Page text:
Afghanistan security for less? How low can NATO go?

As NATO leaders convene for the weekend summit in Chicago, one pressing issue is whether, and how much, the post-NATO-withdrawal Afghan security forces can be pared down to save money.

By , Staff writer

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    A German soldier (C), accompanied by an Afghan translator in a German uniform, talks to an inhabitant of the village Arab Sher Ali in northern Chahar Darrah in this April 24 file photo.
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Can Afghanistan administer an ethnically diverse and geographically challenging country, hold off an insurgency, and prevent Al Qaeda from taking up residence again, all with fewer than a quarter million security personnel?

That is one of the key questions that NATO leaders will take up at their two-day summit in Chicago beginning Sunday. After spending billions of dollars and providing years of training to create a national security force of army and police that numbers about 350,000, NATO and partner countries will mull a proposal to whittle that down to about 230,000 by 2015, when NATO’s combat role will have officially ceased.

Driving the proposal to reduce Afghan security forces by about a third is economic reality, not necessarily conditions on the ground. The 230,000 number is only one of several options proposed by NATO commanders in Afghanistan based on different security scenarios, but it is the one that seems to be winning growing favor in NATO capitals.

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The United States, which is likely to chip in for around half of the annual cost of keeping the security forces going, is tired enough of paying out, judging by attitudes in Congress and recent public opinion polls. European countries seem even less inclined to keep the funding going.

“You trade off risks [in cutting back on forces] against cost,” says James Dobbins, a former US envoy to Afghanistan who now directs security studies at the RAND Corp. The annual cost of keeping a force of 350,000 going was pegged at $6.5 billion, while the cost of maintaining the smaller 230,000-strong force is estimated at $4.1 billion – a $2 billion-plus annual savings.

Those numbers assume that Afghanistan on its own could only afford to field about 30,000 security personnel – clearly a woefully inadequate number.

Ambassador Dobbins cautions that the lower figure being contemplated for Afghan security forces would most likely not be reached right off in 2015, but would be achieved gradually over subsequent years – when no one knows what the security conditions in Afghanistan will be.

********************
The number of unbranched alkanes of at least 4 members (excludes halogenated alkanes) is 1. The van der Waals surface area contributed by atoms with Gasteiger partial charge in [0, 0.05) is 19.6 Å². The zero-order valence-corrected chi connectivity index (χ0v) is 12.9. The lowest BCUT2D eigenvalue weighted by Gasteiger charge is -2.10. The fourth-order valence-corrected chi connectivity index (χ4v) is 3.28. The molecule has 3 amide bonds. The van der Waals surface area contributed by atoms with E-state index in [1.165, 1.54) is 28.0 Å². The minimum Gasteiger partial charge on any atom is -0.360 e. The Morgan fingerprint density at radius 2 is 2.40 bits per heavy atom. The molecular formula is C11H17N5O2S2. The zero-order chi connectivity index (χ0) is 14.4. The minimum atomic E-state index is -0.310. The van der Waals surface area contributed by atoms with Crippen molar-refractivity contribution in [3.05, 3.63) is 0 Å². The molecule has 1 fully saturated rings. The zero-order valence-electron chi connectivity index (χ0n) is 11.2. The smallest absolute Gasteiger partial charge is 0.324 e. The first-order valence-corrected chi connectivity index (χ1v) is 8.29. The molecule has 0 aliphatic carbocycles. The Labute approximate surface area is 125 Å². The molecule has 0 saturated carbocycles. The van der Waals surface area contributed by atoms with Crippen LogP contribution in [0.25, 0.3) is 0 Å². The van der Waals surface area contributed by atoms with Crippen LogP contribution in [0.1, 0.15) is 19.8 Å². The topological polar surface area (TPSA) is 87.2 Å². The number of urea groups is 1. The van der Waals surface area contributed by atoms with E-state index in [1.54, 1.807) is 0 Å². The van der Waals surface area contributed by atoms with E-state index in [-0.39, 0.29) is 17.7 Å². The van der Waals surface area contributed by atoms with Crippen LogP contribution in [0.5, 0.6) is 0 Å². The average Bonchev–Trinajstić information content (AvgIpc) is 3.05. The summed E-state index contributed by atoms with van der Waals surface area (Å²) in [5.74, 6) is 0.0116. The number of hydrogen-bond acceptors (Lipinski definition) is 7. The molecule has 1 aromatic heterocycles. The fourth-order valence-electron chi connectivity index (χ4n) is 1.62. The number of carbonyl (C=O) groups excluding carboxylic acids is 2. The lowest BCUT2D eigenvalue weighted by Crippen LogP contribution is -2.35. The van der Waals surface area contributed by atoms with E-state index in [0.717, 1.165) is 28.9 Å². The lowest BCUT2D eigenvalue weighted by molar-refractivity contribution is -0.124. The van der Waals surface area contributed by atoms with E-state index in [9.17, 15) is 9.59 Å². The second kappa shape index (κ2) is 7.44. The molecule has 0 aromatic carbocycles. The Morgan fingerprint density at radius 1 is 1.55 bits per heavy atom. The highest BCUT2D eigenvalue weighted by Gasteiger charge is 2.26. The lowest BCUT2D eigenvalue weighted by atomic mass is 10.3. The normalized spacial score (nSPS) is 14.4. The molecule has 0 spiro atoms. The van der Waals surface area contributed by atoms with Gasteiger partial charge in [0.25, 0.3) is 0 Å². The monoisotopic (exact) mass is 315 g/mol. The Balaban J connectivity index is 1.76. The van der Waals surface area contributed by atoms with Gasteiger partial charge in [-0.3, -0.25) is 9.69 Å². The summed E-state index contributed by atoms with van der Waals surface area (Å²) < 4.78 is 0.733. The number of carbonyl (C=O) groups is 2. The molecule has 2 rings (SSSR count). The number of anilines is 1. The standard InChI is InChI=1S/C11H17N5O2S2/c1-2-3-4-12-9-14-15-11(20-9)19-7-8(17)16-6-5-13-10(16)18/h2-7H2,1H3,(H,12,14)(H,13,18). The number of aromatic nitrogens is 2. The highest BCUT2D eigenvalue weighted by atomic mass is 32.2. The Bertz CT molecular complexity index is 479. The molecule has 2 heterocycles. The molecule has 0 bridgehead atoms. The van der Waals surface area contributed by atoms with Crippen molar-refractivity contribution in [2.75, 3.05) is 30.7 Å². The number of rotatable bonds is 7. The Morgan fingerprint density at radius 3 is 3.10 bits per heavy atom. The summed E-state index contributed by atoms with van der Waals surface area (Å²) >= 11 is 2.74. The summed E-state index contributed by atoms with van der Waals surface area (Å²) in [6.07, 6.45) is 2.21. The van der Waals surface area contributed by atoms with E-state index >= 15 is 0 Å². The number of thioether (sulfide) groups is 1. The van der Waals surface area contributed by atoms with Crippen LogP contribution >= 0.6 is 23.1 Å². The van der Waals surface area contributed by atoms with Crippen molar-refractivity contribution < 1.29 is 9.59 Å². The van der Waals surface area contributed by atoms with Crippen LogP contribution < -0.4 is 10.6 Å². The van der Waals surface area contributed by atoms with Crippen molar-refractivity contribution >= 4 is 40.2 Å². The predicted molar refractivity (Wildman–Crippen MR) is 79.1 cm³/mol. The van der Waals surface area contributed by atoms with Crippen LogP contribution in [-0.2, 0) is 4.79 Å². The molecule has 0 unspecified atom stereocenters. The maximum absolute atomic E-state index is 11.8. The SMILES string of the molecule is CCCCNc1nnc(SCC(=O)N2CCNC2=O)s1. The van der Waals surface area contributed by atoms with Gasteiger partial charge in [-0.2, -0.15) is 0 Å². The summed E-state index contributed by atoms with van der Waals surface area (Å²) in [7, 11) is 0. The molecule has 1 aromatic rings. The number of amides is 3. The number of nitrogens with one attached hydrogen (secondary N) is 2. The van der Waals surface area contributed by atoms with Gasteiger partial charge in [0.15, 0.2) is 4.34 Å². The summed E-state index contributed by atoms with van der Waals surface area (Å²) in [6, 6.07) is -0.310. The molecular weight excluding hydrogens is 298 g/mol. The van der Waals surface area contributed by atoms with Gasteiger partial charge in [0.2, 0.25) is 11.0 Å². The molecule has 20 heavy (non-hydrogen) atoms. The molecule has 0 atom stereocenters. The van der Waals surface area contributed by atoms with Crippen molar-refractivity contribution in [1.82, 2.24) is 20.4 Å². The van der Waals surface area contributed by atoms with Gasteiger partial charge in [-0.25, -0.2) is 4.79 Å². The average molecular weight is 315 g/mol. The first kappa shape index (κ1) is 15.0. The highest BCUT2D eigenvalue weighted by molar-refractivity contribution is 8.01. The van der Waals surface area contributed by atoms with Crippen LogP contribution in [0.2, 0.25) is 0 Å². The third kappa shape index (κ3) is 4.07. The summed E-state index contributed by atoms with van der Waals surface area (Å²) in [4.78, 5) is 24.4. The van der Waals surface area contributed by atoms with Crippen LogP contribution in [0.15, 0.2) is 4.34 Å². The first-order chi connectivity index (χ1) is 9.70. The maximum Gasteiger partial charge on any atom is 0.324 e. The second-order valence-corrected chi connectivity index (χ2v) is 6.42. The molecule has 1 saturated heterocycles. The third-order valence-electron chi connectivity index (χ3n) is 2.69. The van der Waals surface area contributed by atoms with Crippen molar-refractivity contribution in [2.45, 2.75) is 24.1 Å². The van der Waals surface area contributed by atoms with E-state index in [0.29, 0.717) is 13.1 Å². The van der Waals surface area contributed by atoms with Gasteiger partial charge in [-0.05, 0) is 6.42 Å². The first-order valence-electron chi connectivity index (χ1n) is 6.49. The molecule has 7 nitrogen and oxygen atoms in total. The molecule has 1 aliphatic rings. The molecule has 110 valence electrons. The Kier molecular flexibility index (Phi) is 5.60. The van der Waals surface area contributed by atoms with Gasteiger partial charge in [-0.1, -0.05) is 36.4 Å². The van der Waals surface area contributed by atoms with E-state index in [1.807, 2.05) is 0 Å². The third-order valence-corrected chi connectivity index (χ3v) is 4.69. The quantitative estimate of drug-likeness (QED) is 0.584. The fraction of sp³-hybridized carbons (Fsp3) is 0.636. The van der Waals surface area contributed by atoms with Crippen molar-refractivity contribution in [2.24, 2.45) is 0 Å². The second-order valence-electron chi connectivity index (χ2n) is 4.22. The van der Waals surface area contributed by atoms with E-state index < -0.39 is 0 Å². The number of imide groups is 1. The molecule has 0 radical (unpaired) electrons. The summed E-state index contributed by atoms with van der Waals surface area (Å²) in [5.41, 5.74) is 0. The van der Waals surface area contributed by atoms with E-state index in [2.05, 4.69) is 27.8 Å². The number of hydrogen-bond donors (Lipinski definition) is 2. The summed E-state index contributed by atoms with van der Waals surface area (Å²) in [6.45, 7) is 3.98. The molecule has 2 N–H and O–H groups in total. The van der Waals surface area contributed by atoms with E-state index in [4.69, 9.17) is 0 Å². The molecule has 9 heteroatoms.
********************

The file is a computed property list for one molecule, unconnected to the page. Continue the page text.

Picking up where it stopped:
Dobbins adds that much of the reduction is likely to be realized through natural attrition – desertion rates have come down but remain relatively high – and not by suddenly dismissing tens of thousands of soldiers and police.

With continuing training by NATO and partner countries, he adds, a smaller but more efficient and better-trained security force should be able to make up for some of the reduction in size.

But other defense experts say that, even considering the qualitative progress the army and police have made already, the 230,000 figure could be cutting things dangerously close to the bone.

Michael O’Hanlon, a defense policy analyst at the Brookings Institution in Washington, notes that Iraq, a country with roughly the same population as Afghanistan, maintains army and police forces of about 670,000. And Afghanistan today actually has more than 400,000 security personnel on the ground, between Afghan and NATO forces, he adds.

The proposal for considerably smaller Afghan army and police forces assumes that the insurgency threat will have been further reduced by the time NATO combat forces leave. But, O’Hanlon asks, what if that’s not the case?

That question is what leads some Afghanistan experts to say that the US and NATO must focus on reaching a political settlement – among Afghanistan’s warring elements and with the support of neighboring countries – to reduce the need for the larger number of security forces.

“Whether or not this lower figure [for Afghan security forces] is adequate depends a lot on the drivers of the conflict, and that’s the political side,” says Brian Katulis, a senior fellow at the Center for American Progress in Washington. “In my view, the 230,000 is a number arrived at by assuming the political challenges are addressed.”

Those challenges include revitalizing political reforms, addressing corruption convincingly in the eyes of average Afghan citizens, and pursuing reconciliation with the Taliban, Mr. Katulis says.

Where reconciliation may stand two years from now when NATO withdraws its last combat troops, no one can say. But as NATO leaders gather to discuss Afghanistan’s long-term security needs, the reality is that nascent US-Taliban talks are suspended and showing scant sign of reviving any time soon.

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